When to Trade: A Strategic Guide
“When should I trade in my current aircraft?” It’s a question we field regularly at KCAC Aviation. Our answer … “It depends on your circumstances and situation.” The truth is, there is no one “right” time to sell your aircraft. Every owner’s situation is different.
There are a number of things to ask yourself when making this decision. For example, do you own a new or pre-owned aircraft? Are you working on a step-up plan to your ideal aircraft, or would a new model of your current plane reap the needed benefits? The answers to these questions and more play a role in deciding the best time to trade. The key is understanding the factors that drive your decision and knowing which elements should weigh heaviest when determining your options.
Trading your aircraft at the best time for you is a strategic decision that shouldn’t be taken lightly. The ramifications to your productivity, finances and lifestyle are too great.
When determining the best time to trade in your aircraft, use the following list as a guide to make an informed decision that’s right for you and your business.
Did you purchase factory new?
Consider the reasons you bought a new aircraft instead of opting for a pre-owned model. Chances are, you desired the warranty, tax breaks, latest technology and peace of mind. Do those benefits still ring true now that your aircraft has aged?
When evaluating if now is the right time to trade in your aircraft, review the following:
1. How much time do you have left on your warranties?
Most warranties expire after two to three years. For example, a new Pilatus PC-12 NG holds a two-year/2,000 hour systems warranty, a three-year standard warranty on the avionics and a two-year/2,500 hour warranty for the propeller.
When your aircraft is no longer under warranty, your cost of ownership may change. Your ownership experience will as well. Knowing that any squawks that arise could be covered under factory warranty certainly gives operators peace of mind and could potentially save them a lot of money.
The warranty makes a difference not only to you, but to the aircraft’s next owner. Selling your aircraft before the warranty expires takes some of the risk associated with purchasing a pre-owned aircraft off the table for the new buyer. This risk-reduction may garner a better price on your aircraft.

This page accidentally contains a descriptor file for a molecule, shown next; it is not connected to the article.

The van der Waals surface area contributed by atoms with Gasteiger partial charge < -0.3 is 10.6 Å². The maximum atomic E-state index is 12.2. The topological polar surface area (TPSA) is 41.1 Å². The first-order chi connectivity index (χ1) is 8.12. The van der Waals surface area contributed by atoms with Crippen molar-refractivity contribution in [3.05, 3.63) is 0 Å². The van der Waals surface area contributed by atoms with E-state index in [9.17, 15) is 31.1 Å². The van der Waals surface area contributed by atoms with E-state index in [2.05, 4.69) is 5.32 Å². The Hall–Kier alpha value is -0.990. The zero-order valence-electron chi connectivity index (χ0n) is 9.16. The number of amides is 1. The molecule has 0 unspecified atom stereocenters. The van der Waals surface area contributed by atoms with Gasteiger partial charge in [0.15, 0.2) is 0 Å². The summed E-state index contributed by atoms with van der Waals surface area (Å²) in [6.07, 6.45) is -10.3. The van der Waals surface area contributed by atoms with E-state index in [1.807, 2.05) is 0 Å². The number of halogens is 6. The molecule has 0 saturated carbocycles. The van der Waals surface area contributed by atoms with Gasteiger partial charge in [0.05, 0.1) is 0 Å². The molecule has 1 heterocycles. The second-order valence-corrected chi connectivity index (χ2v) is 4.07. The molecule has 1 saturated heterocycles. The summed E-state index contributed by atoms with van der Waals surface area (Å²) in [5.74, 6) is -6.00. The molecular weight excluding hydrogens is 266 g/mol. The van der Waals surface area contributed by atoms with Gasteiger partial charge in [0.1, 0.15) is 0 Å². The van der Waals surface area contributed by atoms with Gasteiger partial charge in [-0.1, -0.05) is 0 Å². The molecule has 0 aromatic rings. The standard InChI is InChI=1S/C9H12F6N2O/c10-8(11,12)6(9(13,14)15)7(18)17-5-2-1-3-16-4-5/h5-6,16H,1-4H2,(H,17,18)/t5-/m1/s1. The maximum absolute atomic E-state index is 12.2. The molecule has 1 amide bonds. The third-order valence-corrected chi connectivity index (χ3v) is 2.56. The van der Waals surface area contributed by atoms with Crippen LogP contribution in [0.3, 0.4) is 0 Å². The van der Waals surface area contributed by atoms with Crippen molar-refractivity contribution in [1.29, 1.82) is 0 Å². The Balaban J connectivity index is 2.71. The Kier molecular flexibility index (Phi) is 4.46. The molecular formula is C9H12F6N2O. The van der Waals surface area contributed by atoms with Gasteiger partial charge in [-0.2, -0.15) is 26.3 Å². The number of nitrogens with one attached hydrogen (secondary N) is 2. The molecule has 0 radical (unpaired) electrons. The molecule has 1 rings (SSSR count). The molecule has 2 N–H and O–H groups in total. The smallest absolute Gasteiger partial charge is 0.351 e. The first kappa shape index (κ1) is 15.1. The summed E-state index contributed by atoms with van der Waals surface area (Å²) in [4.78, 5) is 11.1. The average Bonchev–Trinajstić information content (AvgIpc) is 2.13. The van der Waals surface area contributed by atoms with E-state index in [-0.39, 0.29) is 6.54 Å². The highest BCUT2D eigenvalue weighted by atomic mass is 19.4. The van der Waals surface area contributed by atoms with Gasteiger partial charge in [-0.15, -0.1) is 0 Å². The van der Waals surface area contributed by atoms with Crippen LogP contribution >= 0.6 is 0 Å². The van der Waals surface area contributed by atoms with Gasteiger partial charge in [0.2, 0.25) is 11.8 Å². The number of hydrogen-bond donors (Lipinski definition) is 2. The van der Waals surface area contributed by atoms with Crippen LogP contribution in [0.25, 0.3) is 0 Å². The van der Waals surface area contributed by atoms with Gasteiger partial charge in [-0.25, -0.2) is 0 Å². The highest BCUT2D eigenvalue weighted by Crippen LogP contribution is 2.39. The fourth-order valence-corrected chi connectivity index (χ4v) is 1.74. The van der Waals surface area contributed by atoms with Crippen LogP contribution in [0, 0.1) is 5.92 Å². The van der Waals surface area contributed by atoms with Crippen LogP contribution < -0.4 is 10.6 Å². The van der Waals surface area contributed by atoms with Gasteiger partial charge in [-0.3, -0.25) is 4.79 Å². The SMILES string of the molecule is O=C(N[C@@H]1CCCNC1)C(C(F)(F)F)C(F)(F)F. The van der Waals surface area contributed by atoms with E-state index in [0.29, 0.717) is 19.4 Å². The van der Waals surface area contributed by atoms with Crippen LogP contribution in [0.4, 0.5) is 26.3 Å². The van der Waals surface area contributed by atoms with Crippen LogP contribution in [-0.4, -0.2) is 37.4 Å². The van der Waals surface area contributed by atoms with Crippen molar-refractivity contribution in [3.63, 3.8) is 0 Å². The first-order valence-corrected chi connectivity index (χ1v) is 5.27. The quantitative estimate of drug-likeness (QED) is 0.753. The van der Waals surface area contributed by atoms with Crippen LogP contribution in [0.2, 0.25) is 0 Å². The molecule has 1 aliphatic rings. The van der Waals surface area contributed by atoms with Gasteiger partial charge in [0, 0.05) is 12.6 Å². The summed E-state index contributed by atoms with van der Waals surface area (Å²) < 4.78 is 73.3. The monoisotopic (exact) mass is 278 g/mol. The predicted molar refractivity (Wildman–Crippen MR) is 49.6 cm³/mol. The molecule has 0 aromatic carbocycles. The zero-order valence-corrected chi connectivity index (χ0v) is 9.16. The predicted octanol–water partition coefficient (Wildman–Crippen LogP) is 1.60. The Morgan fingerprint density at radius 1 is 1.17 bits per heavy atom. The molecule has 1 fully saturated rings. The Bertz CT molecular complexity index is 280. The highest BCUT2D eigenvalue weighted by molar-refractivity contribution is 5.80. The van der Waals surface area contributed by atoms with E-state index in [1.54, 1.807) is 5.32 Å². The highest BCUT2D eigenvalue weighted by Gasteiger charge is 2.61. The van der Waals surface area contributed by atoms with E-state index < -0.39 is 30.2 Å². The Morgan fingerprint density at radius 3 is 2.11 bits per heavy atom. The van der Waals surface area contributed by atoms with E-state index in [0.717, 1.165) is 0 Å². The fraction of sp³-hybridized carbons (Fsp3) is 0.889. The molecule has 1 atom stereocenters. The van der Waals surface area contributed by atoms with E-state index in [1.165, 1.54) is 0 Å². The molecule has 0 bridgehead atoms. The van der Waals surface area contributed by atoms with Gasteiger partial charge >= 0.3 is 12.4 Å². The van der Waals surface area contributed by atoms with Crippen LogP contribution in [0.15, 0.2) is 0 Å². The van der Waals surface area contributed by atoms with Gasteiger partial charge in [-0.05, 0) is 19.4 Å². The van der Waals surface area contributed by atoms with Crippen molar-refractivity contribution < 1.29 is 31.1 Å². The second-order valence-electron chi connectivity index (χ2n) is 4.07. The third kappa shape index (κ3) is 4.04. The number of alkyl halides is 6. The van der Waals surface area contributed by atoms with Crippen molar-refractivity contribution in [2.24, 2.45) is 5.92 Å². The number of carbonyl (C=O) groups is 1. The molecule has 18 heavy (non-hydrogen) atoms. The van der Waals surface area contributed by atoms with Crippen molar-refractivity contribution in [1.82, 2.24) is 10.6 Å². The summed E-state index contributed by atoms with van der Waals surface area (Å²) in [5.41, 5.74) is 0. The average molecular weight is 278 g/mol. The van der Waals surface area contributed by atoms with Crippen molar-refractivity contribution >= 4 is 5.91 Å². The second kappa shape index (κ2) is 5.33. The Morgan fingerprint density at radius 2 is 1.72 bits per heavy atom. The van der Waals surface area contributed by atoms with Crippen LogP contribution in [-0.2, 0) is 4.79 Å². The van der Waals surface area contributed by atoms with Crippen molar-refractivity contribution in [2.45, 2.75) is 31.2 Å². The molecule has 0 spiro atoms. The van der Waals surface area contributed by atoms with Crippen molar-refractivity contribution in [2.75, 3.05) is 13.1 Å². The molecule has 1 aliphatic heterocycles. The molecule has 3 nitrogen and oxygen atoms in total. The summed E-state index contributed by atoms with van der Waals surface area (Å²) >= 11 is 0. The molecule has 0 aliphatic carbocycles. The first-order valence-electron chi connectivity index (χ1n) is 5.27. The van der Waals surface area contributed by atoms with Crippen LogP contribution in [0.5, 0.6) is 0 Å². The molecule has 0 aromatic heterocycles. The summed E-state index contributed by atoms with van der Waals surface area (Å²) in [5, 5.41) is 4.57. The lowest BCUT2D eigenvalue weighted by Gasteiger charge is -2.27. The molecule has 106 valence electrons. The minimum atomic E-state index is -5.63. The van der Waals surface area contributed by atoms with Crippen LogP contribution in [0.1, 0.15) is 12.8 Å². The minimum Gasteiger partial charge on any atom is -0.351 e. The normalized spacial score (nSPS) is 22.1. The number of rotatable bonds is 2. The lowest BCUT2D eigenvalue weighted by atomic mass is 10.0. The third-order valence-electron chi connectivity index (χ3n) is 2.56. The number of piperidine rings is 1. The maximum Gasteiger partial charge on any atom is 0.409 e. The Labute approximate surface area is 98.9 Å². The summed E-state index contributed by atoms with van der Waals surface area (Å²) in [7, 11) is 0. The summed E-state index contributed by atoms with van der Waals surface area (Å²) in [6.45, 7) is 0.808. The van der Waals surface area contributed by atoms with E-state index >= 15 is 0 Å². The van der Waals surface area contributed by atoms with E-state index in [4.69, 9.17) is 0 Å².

2. Is your aircraft serving you financially?
For aircraft owners who depreciate their aircraft on a five-year, double-declining depreciation schedule, their aircraft is 75 percent depreciated at year three. Therefore, many financial experts will point to three years as a sweet-spot for trading in your aircraft. You can roll your depreciation into a new asset to keep your aircraft working for you financially.
In addition, tax incentives on the purchase of a new aircraft may provide substantial savings. MACRS depreciation, bonus depreciation and Section 179 expensing are three of the main tax benefits you can take advantage of on a new aircraft purchase.
Consult with your tax advisor to learn how trading your current aircraft and buying new will impact your bottom line.
3. Have technological advancements and cabin upgrades been released that would make a new aircraft safer, more efficient or a better fit for your mission profile?
Aircraft manufacturers continuously work to ensure the best flight experience possible. Cabin upgrades, such as Wi-Fi and high-resolution displays allow you and your team to be more productive in the air. Technology advancements that lead to increased reliability, safety and performance provide newer aircraft a host of benefits that may not be available in your current model. A trusted aviation consultant can help you pinpoint which upgrades are important to your mission and what models fit those needs.